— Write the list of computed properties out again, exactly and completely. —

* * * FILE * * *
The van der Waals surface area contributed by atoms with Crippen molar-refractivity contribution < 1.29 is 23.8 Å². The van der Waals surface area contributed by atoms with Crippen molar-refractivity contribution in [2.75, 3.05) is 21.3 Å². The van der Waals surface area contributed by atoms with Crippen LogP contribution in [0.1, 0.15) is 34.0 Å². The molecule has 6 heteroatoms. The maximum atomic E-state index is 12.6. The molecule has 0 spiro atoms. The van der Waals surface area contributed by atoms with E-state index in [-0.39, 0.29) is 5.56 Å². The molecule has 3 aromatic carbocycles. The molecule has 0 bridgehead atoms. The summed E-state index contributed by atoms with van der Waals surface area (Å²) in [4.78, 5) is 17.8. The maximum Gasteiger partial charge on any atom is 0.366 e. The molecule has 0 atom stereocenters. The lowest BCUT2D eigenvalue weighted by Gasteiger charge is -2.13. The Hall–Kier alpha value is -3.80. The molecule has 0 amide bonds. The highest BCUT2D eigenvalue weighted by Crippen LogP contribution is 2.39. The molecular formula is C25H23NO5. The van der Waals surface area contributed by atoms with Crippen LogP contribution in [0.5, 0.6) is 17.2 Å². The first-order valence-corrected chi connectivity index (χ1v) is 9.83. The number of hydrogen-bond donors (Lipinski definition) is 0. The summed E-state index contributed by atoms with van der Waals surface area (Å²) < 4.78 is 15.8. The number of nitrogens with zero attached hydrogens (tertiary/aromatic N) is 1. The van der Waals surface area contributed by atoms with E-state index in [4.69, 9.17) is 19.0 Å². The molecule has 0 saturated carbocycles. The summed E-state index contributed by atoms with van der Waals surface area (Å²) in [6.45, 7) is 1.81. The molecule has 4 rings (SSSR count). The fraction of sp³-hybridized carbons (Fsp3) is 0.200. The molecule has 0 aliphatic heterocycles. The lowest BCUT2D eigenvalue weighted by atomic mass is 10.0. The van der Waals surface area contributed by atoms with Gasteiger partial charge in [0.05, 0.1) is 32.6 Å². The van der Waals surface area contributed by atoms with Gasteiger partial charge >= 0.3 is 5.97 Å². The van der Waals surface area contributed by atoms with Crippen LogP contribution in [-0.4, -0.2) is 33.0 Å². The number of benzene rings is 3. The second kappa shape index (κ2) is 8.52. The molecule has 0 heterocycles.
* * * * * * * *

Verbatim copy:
The van der Waals surface area contributed by atoms with Crippen molar-refractivity contribution < 1.29 is 23.8 Å². The van der Waals surface area contributed by atoms with Crippen molar-refractivity contribution in [2.75, 3.05) is 21.3 Å². The van der Waals surface area contributed by atoms with Crippen LogP contribution in [0.1, 0.15) is 34.0 Å². The molecule has 6 heteroatoms. The maximum atomic E-state index is 12.6. The molecule has 0 spiro atoms. The van der Waals surface area contributed by atoms with E-state index in [-0.39, 0.29) is 5.56 Å². The molecule has 3 aromatic carbocycles. The molecule has 0 bridgehead atoms. The summed E-state index contributed by atoms with van der Waals surface area (Å²) in [4.78, 5) is 17.8. The maximum Gasteiger partial charge on any atom is 0.366 e. The molecule has 0 atom stereocenters. The lowest BCUT2D eigenvalue weighted by Gasteiger charge is -2.13. The Hall–Kier alpha value is -3.80. The molecule has 0 amide bonds. The highest BCUT2D eigenvalue weighted by Crippen LogP contribution is 2.39. The molecular formula is C25H23NO5. The van der Waals surface area contributed by atoms with Crippen LogP contribution in [0.5, 0.6) is 17.2 Å². The first-order valence-corrected chi connectivity index (χ1v) is 9.83. The number of hydrogen-bond donors (Lipinski definition) is 0. The summed E-state index contributed by atoms with van der Waals surface area (Å²) < 4.78 is 15.8. The number of nitrogens with zero attached hydrogens (tertiary/aromatic N) is 1. The van der Waals surface area contributed by atoms with E-state index in [4.69, 9.17) is 19.0 Å². The molecule has 0 saturated carbocycles. The summed E-state index contributed by atoms with van der Waals surface area (Å²) in [6.45, 7) is 1.81. The molecule has 4 rings (SSSR count). The fraction of sp³-hybridized carbons (Fsp3) is 0.200. The molecule has 0 aliphatic heterocycles. The lowest BCUT2D eigenvalue weighted by atomic mass is 10.0. The van der Waals surface area contributed by atoms with Gasteiger partial charge in [0.05, 0.1) is 32.6 Å². The van der Waals surface area contributed by atoms with Gasteiger partial charge >= 0.3 is 5.97 Å². The van der Waals surface area contributed by atoms with Crippen LogP contribution in [-0.4, -0.2) is 33.0 Å². The number of benzene rings is 3. The second kappa shape index (κ2) is 8.52. The molecule has 0 heterocycles.